A young man embarks on a search for his masculinity by becoming a bouncer. He meets Craig who has been doing it for years and it is all that he knows. The two embark on a story of self-discovery in which they both uncover secrets about themselves; and the young bouncer soon realises there are many more elements to being a ‘man’ than he thought as their journey spirals out of control leading to murder.
I took my play DOORWAYS to a local theatre group where Cristina Artemis became a mentor to me. She encouraged me to bring my play along for the group to read. I was nervous as I had never shown it to anyone before, yet alone had it read out aloud. It was clunky and too long, but I had completed it and it was there.
I was encouraged to rewrite it and then we staged it.
I wrote it with simplicity in mind – just a two man play and no props, apart from a doorway. It was based on my time as a bouncer and how I used to stand in doorways for a living, experiencing life and and all of the wonderful and crazy characters that nightclub life brings you.
Standing there night after night, witnessing people enjoy themselves, whether it be a christening, stag or hen night, Christmas, St Patrick’s Day… or sad times.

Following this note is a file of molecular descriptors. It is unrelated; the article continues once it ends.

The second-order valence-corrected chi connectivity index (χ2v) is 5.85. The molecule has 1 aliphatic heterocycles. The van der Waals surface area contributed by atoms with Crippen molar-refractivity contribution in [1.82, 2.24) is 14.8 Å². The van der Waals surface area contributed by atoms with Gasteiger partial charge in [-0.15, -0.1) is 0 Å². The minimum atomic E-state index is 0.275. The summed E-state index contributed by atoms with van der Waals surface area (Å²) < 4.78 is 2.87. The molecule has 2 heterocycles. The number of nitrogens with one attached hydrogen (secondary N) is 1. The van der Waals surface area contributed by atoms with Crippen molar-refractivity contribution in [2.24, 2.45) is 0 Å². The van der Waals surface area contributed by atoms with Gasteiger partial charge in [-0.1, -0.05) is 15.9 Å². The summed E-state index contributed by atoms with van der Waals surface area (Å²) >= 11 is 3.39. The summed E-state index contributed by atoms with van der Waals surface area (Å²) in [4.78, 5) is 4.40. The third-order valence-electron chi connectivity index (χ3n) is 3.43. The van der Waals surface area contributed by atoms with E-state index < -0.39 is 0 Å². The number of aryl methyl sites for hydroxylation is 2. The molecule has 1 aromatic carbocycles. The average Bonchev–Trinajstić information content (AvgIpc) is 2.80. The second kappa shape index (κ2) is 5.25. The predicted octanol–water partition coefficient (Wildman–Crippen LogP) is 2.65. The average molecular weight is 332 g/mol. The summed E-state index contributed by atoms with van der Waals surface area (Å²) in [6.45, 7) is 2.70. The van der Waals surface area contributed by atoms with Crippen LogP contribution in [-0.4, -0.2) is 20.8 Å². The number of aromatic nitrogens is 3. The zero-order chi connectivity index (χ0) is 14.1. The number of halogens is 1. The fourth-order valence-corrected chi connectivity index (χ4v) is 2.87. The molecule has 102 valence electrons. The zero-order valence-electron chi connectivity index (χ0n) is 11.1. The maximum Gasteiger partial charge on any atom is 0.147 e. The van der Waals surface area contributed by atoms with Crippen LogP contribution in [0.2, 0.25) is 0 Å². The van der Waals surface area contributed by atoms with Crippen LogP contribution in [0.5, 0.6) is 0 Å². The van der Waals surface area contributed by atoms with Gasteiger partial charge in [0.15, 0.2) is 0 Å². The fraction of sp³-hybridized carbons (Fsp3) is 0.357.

I would see life from that doorway and would dream about making something of myself, but I just didn’t know how. I was scared that I would be forever stood in those doorways.
I went along to a local pub with the intention of staging my play there, they agreed and allowed me to take the door money and they would have the bar. I asked my university friend, Jonny Ciardini to act in it with me and we just did it.
It was the best time of my life! Selling out three nights in a row, and with it, gave me the confidence to make the film.
I adapted the play into a screenplay, even although I wasn’t sure what I was doing. I then gathered everyone who I thought could help, then storyboarded out a trailer.
Everyone kind of laughed at me, saying I would need thousands to even make a trailer. So I got Jony and a camera and we made a very rough trailer that went down really well on social media. Now I had people’s attention.
Whilst searching for a Director of Photography, I met with several people who all pretty much laughed at me, saying they would need £10,000 just for lighting.
Whilst listening to a Shane Meadows interview, he said he made Dead Man’s Shoes with just one light, so I knew I could make my simple film ona budget.
Dominic Tomey and Emma Pengelly-Philips came on board as producers with me, Mark Baggot was assistant director Matt Price on sound and Jon McLovin on camera… and we worked our socks off!
I sold many of my belongings and taxi to raise funds. I only directed as I couldn’t afford one, I hadn’t a clue what I was doing, so I watched as many director’s commentaries as I could and read several books, but I think that was a blessing not knowing what to do as I didn’t follow any rules. I simply did it.
Now I wanted to make more.